'Fireproof' has made millions, but it's split multiple ways
ALBANY, Ga. (BP)--Heading into its eighth weekend, "Fireproof," the latest film from the moviemakers at Sherwood Baptist Church in Albany, Ga., has grossed more than $28 million.
The church, though, has not made anywhere close to that amount.
As is the case with Hollywood movies, the total gross from Fireproof is split numerous ways, beginning with the theater owners, who will have kept roughly half of the total gross once Fireproof leaves theaters, officials with the movie say. After that, each of the various partners who advertised, promoted and distributed the film -- Sony Pictures, Goldwyn Films, Provident Films and Carmel Entertainment –- get a cut. The church then gets its cut.
Jim McBride, an executive producer for the movie and executive pastor at Sherwood Baptist, said the church has a policy not to discuss publicly what it makes from its films or DVD sales, although he did say it's a "far cry" from what it has grossed at the box office. But all of the church's proceeds, he said, have gone to the church's "Generations" campaign -- a fundraising campaign to pay for a new $5 million sanctuary and to build an 82-acre, $4 million sports park. The sanctuary has been completed for several years, while construction on the sports park -- which will be open to all the city's residents and will be used for outreach -- began in 2004.
"We commonly say at the church that with one of these movies we've felt like the little boy with five loaves and two fish who gave what little he had to Jesus and stood back in awe at what God did," McBride told Baptist Press. "We're continually amazed at the success of the movie. We decided that if the Lord chose to bless the movies, then we wanted to use that [money] for outreach -- just like we wanted to use the movies to reach the world for Christ."
When completed, the sports park will have, among other things, walking trails, fishing ponds, horse stables and riding trails, tennis courts and softball fields. It is a "huge undertaking," said McBride, who is seen briefly in a non-speaking role in Fireproof and played the role of a bombastic football coach in the church's previous movie, "Facing the Giants" (2006).
"We wanted it to be for our entire region a place that families could come and it would be a family friendly evangelistic park," he said. "We targeted any funds that come in from the movie to go into that Generations campaign. From the beginning, we already had the funds designated."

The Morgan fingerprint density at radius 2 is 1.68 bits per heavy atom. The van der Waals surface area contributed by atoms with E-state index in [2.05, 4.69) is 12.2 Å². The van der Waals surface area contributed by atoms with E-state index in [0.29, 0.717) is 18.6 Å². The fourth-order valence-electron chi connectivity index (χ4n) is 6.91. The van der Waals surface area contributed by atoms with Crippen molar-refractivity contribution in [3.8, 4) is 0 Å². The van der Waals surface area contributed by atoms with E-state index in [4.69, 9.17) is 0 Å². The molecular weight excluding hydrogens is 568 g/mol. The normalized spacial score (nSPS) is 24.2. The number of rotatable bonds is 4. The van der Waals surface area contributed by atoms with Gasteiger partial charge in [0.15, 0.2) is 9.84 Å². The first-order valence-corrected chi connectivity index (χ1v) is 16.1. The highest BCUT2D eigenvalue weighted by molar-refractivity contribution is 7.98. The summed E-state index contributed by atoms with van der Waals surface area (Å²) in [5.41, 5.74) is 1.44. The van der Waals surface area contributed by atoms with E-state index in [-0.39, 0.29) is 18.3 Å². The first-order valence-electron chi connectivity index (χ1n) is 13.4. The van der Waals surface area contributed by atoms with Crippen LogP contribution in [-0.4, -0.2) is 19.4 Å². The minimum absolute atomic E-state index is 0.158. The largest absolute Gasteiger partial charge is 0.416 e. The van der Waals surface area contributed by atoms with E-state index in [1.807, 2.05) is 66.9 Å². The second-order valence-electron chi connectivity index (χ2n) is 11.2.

Fireproof was made for $500,000, while Facing the Giants -- which grossed $10 million at the box office -- was filmed for $100,000. Fireproof opens in more than 80 new theaters this weekend, including, for the first time, a theater in Rhode Island. After this weekend it will have been shown in all 50 states.
"We never went into this -- from even the beginning -- to make money," McBride said. "We certainly want to be good stewards, but at the same time we're making the movies for ministry."
That philosophy has translated to the sale of the movies on DVD. "Flywheel" -– the church's first movie -- and Facing the Giants are available in 13 languages, a rarity for a movie.
"Each one of those languages is an additional expense, but we paid the additional expense to put them in there because that's another people group that will be reached," McBride said. "From a business model standpoint, some of our partners would say, 'Let's start off with a couple of languages -- the ones that will sell the most.' But we're not interested in that aspect as much as we are in reaching more people for Christ."
Some fans of Sherwood Baptist's movies no doubt already are curious about the subject matter of the church's next movie. McBride, though, said church officials have yet to make any decisions about the topic of a future movie -- or even if there will be one. All of their movies, he said, are "birthed in a season of prayer." At some point in December, he said, he will join senior pastor Michael Catt and associate pastors Alex Kendrick and Stephen Kendrick in praying and seeking God's will. The Kendricks wrote the screenplay for all three films.
"Everyone would love to see us make another movie, but more important than what we want is what God wants," McBride said. "So we're going to go to a season of prayer in December for a week where we'll seclude ourselves."
Michael Foust is an assistant editor of Baptist Press. For more information about "Fireproof," visit FireproofTheMovie.com. For resources, visit FireproofMyMarriage.com.